From a laughing stock to Lion Ready to Roar: Football's inventors take on Tunisia with hopes for a better show
From our fans’ point of view, they’re enjoying seeing young players come into the squad. Everyone at home wants England to win but they want to see them play well and enjoy their football and that’s what I want as a coach. So if we can marry those things and the environment is right, then we think results become part of that process.
- Gareth Southgate
One meme went viral after England's 2014 World Cup exit in the first round. It went like this, “Even a tea bag lasts more than two dips in the cup.”
The classic reference of England's favourite drink summed up everything for the stalwarts of English football, who failed to fire in the group of death and were out of the tournament even before they played the final group game.
Two years later, in Euro 2016, they were once again the laughing stock of world football losing to Iceland 2-1 in the round of 16. After the debacle in the European championship, in came Sam Allardyce, who lasted for whole 66 days, as a sting operation involving third-party investment in players, ended his regime.
Despite having arguably the best football league in the world, it's the failure on the biggest stage of world football is what has hurt Three Lions the most. The third-place finish in Euro 1996 is what they have to show so far after 1966 World Cup triumph, the wait is 52 years long and counting.
Sidhi Baat No Bakwas
'Sidhi Baat No Bakwas' the tagline of a popular soft drink, sums up England manager Gareth Southgate's tenure as the England coach ever since he took charge of the team in September 2016.
On Friday, in a press conference, English defender Danny Rose revealed that team got their message that the manager is someone not to be messed with when he dropped the then captain Wayne Rooney from the squad in 2016.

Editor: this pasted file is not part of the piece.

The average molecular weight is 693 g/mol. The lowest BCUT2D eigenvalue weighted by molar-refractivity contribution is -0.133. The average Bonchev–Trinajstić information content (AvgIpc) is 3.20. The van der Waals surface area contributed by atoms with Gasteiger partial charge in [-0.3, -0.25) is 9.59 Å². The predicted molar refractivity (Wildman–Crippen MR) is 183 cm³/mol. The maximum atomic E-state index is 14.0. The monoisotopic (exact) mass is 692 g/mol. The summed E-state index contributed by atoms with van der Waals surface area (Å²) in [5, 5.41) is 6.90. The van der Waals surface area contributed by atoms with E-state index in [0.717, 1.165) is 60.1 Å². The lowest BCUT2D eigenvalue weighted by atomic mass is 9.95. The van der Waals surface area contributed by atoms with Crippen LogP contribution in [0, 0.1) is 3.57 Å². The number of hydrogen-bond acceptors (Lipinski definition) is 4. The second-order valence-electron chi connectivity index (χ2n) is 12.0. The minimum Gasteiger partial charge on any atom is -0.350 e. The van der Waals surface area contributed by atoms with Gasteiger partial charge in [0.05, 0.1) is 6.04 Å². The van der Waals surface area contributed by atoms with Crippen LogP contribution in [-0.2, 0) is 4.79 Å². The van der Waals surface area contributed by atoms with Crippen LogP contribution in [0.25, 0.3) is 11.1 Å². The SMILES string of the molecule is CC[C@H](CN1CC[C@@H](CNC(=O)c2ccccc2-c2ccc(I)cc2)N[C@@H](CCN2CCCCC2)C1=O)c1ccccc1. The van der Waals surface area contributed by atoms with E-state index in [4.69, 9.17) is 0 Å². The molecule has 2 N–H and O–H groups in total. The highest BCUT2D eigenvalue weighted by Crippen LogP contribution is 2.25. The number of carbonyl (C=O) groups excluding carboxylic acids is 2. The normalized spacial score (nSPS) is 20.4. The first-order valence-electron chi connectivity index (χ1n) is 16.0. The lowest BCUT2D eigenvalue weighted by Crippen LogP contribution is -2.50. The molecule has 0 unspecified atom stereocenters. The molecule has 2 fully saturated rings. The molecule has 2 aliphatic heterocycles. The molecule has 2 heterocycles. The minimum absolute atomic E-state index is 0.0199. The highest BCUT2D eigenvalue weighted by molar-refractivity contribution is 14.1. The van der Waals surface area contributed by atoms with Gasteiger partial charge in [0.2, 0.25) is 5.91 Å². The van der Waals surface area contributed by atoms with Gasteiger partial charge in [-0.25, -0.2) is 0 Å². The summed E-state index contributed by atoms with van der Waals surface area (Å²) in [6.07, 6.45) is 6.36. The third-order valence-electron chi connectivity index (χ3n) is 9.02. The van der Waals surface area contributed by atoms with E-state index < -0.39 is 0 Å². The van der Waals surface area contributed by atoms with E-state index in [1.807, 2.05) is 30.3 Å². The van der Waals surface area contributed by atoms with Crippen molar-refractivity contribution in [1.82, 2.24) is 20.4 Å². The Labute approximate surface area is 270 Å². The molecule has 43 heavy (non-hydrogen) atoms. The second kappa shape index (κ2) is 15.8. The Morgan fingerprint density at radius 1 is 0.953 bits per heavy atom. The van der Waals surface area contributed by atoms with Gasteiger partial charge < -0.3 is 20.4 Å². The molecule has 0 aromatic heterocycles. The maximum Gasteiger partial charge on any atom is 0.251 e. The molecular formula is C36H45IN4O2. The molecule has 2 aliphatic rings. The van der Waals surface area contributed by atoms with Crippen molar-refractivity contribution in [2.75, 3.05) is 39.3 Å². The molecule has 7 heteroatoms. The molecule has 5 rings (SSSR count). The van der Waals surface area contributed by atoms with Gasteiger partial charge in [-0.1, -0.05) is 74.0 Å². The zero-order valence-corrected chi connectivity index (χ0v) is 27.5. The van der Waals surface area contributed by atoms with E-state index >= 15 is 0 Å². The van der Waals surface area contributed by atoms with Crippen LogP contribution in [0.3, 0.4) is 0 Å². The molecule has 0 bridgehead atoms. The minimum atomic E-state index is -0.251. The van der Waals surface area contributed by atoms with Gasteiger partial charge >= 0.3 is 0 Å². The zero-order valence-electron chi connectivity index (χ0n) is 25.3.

The 47-year-old manager named his final 23-man squad for the World Cup on May 17. His message was clear. Players know how they had performed this season, they know whether they will make the cut or not, no point in keeping them guessing.
There was no room for underperformers, no matter whether you are the first-choice keeper Joe Hart, Adam Lallana, Chris Smalling or even Arsenal's Jack Wilshere.
Players know the starting XI
Youngsters were given the chance to prove their worth. Jordan Pickford, Nick Pope and Jack Butland were named three keepers. Dele Alli, Marcus Rashford, Jesse Lingard, Harry Maguire the list goes on.
Harry Kane, who outscored both Lionel Messi and Cristiano Ronaldo in 2017, is expected to lead from the front, as Southgate has already told his players the starting XI, with nine players supposed to make their World Cup debut.
“The players know the team for the first game already,” said Southgate. “We have been working on a system of play we think suits the players we have available and the style of play we want to implement as well.
What Southgate is trying to do here is try and make things simple for the team and so far the dividends are paying. They went through their qualifying campaign unbeaten and are gathering pace.
Time to deliver
In Russia, they have been handed a kind draw in Group G with Belgium, Tunisia and debutants Panama. It certainly is time to deliver, without bucking under the pressure of the big stage.
Tunisia, who managed to hold Poland and Turkey and frustrate Spain in recent friendlies, will certainly won't give up easily but are unlikely to threaten young English guns. And comes this 'But' with the England side, as one can never know when they will falter.
England hopes at every major tournament - their team will do better than the last time. And the dreams come crashing to the ground. This time England must deliver, for the fans back at home and for the ones who will be having a costly trip to Russia, as they might end up spending around five thousand pounds.
Three Lions hope--The memes of 2014 are dead and buried.